Discrediting the fine art of copy-paste
How teachers can help their learners to develop academic skills for their studies rather than adopt “copy-paste” practices
In a digital era when information is abundant, easily accessible, stored, reproduced and retrieved without effort, there is a thin line between breaching copyright rules – plagiarism in academic language- and synthesizing information to produce one’s own intellectual work.
Copying and pasting text indiscriminately is reaching epidemic levels and even respectable members of the academic community are often found guilty of succumbing to the temptation. What exactly do we mean by plagiarism though?
Plagiarism (noun): the act of using another person’s words or ideas without giving credit to that person: the act of plagiarizing something
How is this relevant to English language classes and teaching young learners and teenagers?
I still remember the day when my 4th graders in primary school walked triumphantly into the classroom to share their projects with their classmates. It was the very first year that the school had introduced the 1:1 approach (1 tablet to 1 student) and the learners had just mastered –or so they claimed – the basics of powerpoint in order to present their projects digitally with the aid of a data projector. Classmates and teacher, we all waited impatiently to see the first outcome.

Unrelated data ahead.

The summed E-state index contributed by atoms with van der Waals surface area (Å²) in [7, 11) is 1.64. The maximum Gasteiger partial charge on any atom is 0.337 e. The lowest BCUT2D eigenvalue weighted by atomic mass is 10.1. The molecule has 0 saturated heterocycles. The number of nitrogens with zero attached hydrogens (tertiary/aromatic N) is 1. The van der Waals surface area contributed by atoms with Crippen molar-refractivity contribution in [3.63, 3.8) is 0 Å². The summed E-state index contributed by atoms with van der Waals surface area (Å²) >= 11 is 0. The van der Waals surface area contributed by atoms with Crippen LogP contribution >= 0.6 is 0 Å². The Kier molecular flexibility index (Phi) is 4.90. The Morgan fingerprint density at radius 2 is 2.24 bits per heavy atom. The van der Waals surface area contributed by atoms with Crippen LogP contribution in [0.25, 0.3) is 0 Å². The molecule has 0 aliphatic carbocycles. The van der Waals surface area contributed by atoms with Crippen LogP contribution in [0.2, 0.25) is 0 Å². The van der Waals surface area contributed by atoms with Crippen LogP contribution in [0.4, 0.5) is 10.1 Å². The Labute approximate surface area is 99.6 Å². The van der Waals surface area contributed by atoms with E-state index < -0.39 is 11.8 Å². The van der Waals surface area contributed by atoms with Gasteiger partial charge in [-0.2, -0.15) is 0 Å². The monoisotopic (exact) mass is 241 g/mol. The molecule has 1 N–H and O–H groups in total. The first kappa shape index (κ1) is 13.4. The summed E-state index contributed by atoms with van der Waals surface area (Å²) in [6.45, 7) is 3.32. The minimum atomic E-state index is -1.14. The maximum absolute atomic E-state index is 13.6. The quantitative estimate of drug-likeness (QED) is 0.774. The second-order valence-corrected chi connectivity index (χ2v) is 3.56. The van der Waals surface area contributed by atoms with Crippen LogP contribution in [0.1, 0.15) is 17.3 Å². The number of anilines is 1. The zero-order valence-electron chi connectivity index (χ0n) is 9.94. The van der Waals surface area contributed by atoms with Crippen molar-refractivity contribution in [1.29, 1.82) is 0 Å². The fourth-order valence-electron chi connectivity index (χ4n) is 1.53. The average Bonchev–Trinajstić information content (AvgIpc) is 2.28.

Impressive graphics and slide transitions captured our attention until the slides with text appeared. Long texts infested with scientific terms, completely incomprehensible to the class and even to the presenters who attempted to read them aloud to a bunch of students who were bored to tears as there was nothing they could relate to. It is easy to predict the chaos that followed with disillusioned presenters and an audience that felt the presenter had wasted their time by just copying and pasting text instead of sharing knowledge with them.
Can I deal with it?
A multi-faceted approach seems to work better. The earlier a teacher starts raising awareness in class, the better it is. Then one should help learners to develop text attack skills, show them how to do some basic research and paraphrase and finally, give them the opportunity to practise what they have learned through projects.
Show them the path